Extras start off with an audio commentary featuring author/historian Tom Weaver “and guests“ that goes into quite a bit of detail about the film’s history. There’s lots of talk and downright appreciation of director Richard E. Cunha’s contributions to the world of low budget B-movies as well as discussion about the various cast members that pop up here, such as Ashley and Knight. Weaver has some fun with the content, aware of its deficiencies but clearly a big fan of the film (he tells some fun stories about seeing it as a kid and then as an adult showing it to his slasher loving nephew). He also explains where all of the behind the scenes photos of the movie originated from which is a much weirder story than you might expect. A few of his “guests” chime in with info about the picture’s production history and their own thoughts on the movie as the track plays out, though the levels do tend to bounce a bit when this happens so keep the remote handy.

    The disc also includes two featurettes, the first of which is Richard E. Cunha: Filmmaker Of The Unknown. This is based around an interview that Weaver did with Cunha in the eighties – when he wrote Cunha, the man responded by recording his answers on camera on a video tape and sent it back to him. It’s thirty-six minutes of Cunha giving a tour of his video store before then going over his career in quite a bit of earnest detail, talking up the different films that he made during the booms years he was directing and sharing stories of some of the people that he worked with. It’s quite interesting and Cunha comes across as a genuinely nice guy.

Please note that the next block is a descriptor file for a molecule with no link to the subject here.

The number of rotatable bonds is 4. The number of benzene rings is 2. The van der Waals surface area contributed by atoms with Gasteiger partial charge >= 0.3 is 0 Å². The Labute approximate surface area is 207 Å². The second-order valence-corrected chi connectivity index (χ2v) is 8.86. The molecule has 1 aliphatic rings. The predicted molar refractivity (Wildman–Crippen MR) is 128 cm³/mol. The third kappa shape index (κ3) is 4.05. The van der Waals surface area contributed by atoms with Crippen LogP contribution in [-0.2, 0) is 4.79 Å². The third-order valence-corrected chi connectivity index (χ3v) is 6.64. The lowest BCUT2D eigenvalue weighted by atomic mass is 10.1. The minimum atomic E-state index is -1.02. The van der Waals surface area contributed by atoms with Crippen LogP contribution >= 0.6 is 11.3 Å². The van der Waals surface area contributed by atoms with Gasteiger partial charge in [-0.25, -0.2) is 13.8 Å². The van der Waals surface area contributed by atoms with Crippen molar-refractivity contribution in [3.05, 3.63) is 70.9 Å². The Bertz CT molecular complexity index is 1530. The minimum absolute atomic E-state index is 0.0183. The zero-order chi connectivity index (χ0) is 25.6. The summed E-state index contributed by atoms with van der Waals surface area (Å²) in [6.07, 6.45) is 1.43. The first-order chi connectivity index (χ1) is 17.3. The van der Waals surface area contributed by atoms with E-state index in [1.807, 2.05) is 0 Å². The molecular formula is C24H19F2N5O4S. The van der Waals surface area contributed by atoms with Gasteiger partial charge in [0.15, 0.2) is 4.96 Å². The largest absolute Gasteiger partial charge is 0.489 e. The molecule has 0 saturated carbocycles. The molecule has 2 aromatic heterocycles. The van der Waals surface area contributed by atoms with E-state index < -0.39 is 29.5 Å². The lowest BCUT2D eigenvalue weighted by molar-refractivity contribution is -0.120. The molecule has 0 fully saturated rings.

The second featurette is John Ashley: Man From The B’s, which is a career retrospective hosted by film historian C. Courtney Joyner that runs for ten minutes. Here Joyner basically gives us a quick biography of Ashley, pointing out some career highlights and going over his life and times.

    The disc also includes menus and chapter selection.

    Also worth mentioning is that inside the case alongside the disc is a collector’s booklet with a gallery of great black and white archival images and liner notes by Tom Weaver that document the history of the picture and which are very much worth taking the time to read.

    Frankenstein’s Daughter – The Final Word:

    Frankenstein’s Daughter is an exemplary piece of shlock, a nicely paced B-movie populated with some fun performances, memorably odd make up work and a few unforgettable set pieces. The Film Detective has done a nice job bringing this one to Blu-ray with a decent presentation and some quality extra features as well. Recommended!

    Click on the images below for full sized Frankenstein’s Daughter Blu-ray screen caps!